What you need in order to feel secure in a relationship

Without a doubt, forging new relationships can seem downright draining and daunting. How can you ever feel confident that being together is right, without ever truly knowing what is going on in the other party’s head? While mindreading is impossible, mutual understanding is an entirely possible goal to strive toward. If you’re looking to finally find your other half, then here are the things you need to help you truly feel secure in a relationship.

An open dialogue

What’s the easiest way to learn what your partner is thinking and feeling? Well, you could always just ask them! It can feel bold to ask someone to open up to you and reveal their innermost secrets, but without attempting that discussion, you’ll always be in the dark. It’s important to remember that a dialogue is not a monologue; whenever they give you insight, you also should reciprocate by giving a little back. And when you want to know their views on something you should lead by telling them yours. By being open and frank with each other (even when it seems scary to do so), you begin building up trust and understanding.

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A hearty dose of empathy

You already understand that this relationship is confusing for you, but have you considered how your partner feels about it? Not even the most energetic extrovert is perfectly confident and secure 100% of the time, and your partner may be hiding their own insecurities. Especially if they may suspect that you’re withdrawing from them, they may be reacting to your signals with mixed signals of their own. This can further muddy up the waters. It’s extremely important to be open to each other’s feelings. Not only that, you should also be willing to accept and validate them, even if they aren’t necessarily flattering or upbeat. Opening yourself up emotionally and allowing them to do so as well may seem frightening at first, but while there’s a chance that you might regret letting them be absolutely honest with you, you may very well certainly fully regret not doing so.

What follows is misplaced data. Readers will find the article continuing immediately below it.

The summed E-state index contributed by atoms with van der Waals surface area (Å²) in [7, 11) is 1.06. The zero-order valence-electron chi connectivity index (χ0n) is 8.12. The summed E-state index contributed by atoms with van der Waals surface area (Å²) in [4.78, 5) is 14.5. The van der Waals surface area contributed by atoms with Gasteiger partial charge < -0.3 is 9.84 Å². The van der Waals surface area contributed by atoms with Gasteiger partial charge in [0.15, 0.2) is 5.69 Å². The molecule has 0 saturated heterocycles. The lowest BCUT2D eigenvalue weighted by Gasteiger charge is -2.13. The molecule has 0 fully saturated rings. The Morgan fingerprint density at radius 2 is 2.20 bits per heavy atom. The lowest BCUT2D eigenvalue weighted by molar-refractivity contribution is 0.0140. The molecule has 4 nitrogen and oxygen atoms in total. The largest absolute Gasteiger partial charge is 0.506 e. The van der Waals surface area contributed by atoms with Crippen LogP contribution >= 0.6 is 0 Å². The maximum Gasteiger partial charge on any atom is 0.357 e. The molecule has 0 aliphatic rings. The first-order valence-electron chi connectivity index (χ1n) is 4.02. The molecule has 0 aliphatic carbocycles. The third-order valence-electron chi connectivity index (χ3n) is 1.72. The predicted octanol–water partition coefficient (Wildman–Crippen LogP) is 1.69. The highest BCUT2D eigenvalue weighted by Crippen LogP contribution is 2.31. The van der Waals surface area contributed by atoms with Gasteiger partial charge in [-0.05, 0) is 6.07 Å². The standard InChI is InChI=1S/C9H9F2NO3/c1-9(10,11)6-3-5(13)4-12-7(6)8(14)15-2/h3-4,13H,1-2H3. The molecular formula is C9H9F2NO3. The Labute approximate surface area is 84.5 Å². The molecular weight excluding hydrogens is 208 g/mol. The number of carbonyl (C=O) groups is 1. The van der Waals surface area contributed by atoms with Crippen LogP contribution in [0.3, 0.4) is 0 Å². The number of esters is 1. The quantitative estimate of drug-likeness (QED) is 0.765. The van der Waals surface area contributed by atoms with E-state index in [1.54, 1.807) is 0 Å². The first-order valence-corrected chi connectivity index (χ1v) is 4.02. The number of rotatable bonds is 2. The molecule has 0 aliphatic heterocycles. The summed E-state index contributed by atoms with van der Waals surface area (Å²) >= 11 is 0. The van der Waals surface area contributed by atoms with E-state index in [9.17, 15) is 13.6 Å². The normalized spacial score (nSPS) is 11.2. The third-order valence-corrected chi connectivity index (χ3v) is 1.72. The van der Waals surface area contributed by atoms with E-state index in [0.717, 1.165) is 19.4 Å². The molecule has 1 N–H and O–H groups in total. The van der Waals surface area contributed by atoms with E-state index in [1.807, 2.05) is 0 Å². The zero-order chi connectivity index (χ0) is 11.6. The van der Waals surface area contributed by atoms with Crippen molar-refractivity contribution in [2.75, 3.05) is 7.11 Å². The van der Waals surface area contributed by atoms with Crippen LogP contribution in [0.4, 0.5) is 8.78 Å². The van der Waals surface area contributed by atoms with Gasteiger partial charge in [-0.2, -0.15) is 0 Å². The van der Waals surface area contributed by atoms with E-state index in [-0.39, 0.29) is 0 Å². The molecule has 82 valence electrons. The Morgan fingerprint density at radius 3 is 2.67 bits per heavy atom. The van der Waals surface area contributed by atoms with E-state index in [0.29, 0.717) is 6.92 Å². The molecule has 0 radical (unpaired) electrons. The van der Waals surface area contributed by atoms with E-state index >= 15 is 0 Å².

Mutual support

While it is necessary to have each others’ backs in a developed relationship, it is also important to have a safety lifeline while you do finally build up to that point. You and your partner both need neutral observers of the relationship who are there just to “represent the interests of their client,” in fancy, legalese terms. Call them wingmen or backup, but while you are focused on growing together with someone else, it helps to delegate the necessary but unromantic task of looking out for dangerous red flags to others. It could be your parents (you already know that they’ll be excessively critical of anyone you introduce them to!), or just close friends who have realistic expectations and know what you deserve and won’t settle for less. It’ll be one less thing for you to fret over, and it can allow you to build up rapport in your existing relationships even as you work on creating a new one.

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Relationships are a lovely thing, and should never feel tiring or crippling. You should never feel like you are losing out or giving up something important by being in one. Having a group to watch your back, and being fully committed to reciprocal honesty and supportiveness together, can help chase away most of those scary feelings, allowing you to develop more as partners. Whether you are still looking for “the one,” only looking for a new best friend, or just now building up important leads at work, every relationship is important. If you remember to give back what you take away, and also focus on accepting the unsavory with the beautiful, then you’ll be on track for landing a secure, long-lasting relationship!

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